Bacterial activities in frozen soils
1. By means of the" modified synthetic" agar plate method bacteria are shown to be present in large numbers in a typical Wisconsin drift soil when it is completely frozen and the temperature is below zero degrees Centigrade; furthermore, increases and decreases in numbers of organisms occur during this period and large numbers are found after the soil has been frozen for a considerable period than before it begins to freeze.
2. During the fall season, the number of bacteria present in the soil diminishes gradually with the lowering of the temperature.
3. Frozen soils possess a much greater ammonifying power than non-frozen soils whether they are tested by the peptone solution method or by the dried blood or cottonseed meal method.
4. During the fall season, the ammonifying power of the soil increases until the temperature of the soil almost reaches zero, when a decrease occurs, and this is followed by a gradual increase and the ammonifying power of the soil reaches a maximum at the end of the frozen period.
5. The nitrifying power of frozen soils is weak and shows no tendency to increase with extension of the frozen period.
6. Frozen soils possess a decided denitrifying power which seems to diminish with the continuance of the frozen period.
7. During the fall season, the denitrifying power of the soil increases until the soil freezes, after which a decrease occurs.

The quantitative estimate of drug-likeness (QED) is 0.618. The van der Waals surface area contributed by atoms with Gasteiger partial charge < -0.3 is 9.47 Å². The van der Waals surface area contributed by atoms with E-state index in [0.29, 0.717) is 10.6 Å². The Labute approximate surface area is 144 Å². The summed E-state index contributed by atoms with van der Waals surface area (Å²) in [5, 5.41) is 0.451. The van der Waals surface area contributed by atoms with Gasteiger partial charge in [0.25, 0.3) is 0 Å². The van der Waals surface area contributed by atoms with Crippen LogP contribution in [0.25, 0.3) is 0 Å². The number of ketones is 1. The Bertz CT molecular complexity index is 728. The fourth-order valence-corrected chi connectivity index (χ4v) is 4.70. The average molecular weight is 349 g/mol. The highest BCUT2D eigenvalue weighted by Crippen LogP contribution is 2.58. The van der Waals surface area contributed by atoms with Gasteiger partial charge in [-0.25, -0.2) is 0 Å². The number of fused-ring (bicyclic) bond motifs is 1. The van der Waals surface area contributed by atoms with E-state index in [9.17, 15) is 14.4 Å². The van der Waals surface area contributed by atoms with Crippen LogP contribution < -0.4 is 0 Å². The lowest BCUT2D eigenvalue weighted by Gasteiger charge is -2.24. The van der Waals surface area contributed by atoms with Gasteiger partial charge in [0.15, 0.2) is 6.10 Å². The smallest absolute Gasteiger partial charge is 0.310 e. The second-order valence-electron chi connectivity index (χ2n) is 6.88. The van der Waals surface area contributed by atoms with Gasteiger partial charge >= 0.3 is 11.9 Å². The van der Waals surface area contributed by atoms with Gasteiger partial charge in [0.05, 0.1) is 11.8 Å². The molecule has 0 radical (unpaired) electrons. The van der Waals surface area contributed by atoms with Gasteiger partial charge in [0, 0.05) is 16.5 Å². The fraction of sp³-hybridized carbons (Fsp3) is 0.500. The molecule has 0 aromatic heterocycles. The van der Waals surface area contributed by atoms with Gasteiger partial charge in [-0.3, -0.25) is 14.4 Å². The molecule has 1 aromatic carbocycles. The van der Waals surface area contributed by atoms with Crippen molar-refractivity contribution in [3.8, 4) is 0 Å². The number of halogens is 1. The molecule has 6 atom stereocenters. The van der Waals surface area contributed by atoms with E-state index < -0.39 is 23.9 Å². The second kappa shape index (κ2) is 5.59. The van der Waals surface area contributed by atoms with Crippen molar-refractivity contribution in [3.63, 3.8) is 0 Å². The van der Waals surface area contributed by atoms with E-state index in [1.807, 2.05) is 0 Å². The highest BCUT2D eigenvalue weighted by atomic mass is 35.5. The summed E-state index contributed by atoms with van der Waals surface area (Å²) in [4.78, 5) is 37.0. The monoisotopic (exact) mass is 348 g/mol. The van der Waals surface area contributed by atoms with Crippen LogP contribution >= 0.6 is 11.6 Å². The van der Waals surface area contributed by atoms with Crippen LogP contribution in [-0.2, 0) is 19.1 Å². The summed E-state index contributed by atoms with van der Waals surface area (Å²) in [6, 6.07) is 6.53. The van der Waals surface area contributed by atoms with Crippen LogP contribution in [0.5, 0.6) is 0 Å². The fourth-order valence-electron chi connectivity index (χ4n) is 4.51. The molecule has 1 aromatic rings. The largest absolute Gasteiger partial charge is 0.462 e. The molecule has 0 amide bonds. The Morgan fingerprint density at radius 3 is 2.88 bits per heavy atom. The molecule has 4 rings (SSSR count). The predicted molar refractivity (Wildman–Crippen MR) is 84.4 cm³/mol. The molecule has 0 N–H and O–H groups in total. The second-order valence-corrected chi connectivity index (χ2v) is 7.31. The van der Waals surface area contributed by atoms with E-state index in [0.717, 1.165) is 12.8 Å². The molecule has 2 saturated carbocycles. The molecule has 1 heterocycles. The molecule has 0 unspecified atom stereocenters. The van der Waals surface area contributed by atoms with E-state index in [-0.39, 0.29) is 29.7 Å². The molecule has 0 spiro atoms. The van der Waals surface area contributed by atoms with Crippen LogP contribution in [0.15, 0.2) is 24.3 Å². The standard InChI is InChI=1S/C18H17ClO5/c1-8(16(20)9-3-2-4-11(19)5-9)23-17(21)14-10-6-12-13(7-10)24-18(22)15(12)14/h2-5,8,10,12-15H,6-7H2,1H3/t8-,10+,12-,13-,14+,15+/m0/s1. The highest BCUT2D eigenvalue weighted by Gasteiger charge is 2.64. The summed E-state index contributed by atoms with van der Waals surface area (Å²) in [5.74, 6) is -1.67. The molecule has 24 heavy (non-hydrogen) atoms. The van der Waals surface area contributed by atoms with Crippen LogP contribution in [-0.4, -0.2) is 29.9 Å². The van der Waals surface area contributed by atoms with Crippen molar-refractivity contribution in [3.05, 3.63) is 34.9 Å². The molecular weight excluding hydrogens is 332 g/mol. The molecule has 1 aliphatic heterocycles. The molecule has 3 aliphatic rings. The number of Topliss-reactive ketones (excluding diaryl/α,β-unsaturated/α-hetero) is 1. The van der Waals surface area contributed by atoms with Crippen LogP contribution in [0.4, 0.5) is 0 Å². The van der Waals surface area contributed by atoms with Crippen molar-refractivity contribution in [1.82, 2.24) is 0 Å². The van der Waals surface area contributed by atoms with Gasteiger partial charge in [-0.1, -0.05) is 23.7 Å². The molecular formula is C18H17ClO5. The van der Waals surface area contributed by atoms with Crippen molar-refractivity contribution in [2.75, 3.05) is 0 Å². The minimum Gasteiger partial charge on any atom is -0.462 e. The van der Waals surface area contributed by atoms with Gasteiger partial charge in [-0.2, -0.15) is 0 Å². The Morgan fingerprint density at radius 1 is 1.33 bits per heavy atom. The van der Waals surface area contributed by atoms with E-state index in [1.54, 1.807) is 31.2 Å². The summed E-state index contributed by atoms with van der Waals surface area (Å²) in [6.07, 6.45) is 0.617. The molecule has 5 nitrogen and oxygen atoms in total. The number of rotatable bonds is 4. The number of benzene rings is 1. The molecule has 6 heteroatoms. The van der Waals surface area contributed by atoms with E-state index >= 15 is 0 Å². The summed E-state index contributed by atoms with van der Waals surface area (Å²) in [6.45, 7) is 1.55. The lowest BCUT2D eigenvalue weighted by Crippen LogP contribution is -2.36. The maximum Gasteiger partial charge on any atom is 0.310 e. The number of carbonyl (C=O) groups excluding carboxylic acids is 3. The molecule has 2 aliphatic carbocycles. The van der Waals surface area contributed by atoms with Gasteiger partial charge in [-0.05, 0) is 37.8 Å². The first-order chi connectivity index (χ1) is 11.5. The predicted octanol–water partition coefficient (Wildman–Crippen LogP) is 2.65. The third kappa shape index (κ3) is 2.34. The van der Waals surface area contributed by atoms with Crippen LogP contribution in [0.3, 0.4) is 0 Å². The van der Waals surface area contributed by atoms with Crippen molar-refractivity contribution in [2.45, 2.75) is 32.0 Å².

8. Frozen soils possess a nitrogen-fixing power which increases with the continuance of the frozen period, being independent of moderate changes in the moisture conditions but restricted by large decreases in moisture.
9. In the fall, the nitrogen-fixing power of the soil increases until the soil becomes frozen, when it almost ceases, after which a smaller nitrogen-fixing power is established.
10. These results confirm Conn's conclusion that bacteria are alive and multiply in frozen soils. The results of the physiological determinations lend support to his theory of the existence of specific groups of bacteria in the winter which are adapted to growth at low temperatures.
11. The theory is advanced that because of the surface tension exerted by the soil particles on the films of water, the presence of salts in this water, and the concentration in salts which may occur in it when the main body of soil water begins to freeze, it seems justifiable to assume that under average winter conditions, when the soil temperature is not depressed far below zero, the hygroscopic water in soils remains uncongealed and consequently bacteria may live in it and multiply sometimes to a comparatively large extent.